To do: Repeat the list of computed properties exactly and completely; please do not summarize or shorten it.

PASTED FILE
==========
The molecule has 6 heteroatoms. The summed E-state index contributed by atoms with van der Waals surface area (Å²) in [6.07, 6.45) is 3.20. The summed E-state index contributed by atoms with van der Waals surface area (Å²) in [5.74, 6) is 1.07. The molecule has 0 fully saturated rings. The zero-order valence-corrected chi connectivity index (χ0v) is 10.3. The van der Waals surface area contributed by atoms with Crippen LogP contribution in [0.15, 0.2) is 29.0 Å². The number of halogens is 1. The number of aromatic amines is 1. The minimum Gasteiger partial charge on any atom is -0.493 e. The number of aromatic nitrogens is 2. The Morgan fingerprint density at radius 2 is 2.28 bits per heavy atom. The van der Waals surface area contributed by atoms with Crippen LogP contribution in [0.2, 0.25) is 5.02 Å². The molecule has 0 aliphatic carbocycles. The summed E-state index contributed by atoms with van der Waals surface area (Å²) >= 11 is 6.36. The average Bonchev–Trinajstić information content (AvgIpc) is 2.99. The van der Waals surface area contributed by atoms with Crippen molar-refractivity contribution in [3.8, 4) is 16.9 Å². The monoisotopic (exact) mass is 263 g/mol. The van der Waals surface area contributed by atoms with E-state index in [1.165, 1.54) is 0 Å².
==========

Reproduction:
The molecule has 6 heteroatoms. The summed E-state index contributed by atoms with van der Waals surface area (Å²) in [6.07, 6.45) is 3.20. The summed E-state index contributed by atoms with van der Waals surface area (Å²) in [5.74, 6) is 1.07. The molecule has 0 fully saturated rings. The zero-order valence-corrected chi connectivity index (χ0v) is 10.3. The van der Waals surface area contributed by atoms with Crippen LogP contribution in [0.15, 0.2) is 29.0 Å². The number of halogens is 1. The number of aromatic amines is 1. The minimum Gasteiger partial charge on any atom is -0.493 e. The number of aromatic nitrogens is 2. The Morgan fingerprint density at radius 2 is 2.28 bits per heavy atom. The van der Waals surface area contributed by atoms with Crippen LogP contribution in [0.2, 0.25) is 5.02 Å². The molecule has 0 aliphatic carbocycles. The summed E-state index contributed by atoms with van der Waals surface area (Å²) >= 11 is 6.36. The average Bonchev–Trinajstić information content (AvgIpc) is 2.99. The van der Waals surface area contributed by atoms with Crippen molar-refractivity contribution in [3.8, 4) is 16.9 Å². The monoisotopic (exact) mass is 263 g/mol. The van der Waals surface area contributed by atoms with E-state index in [1.165, 1.54) is 0 Å².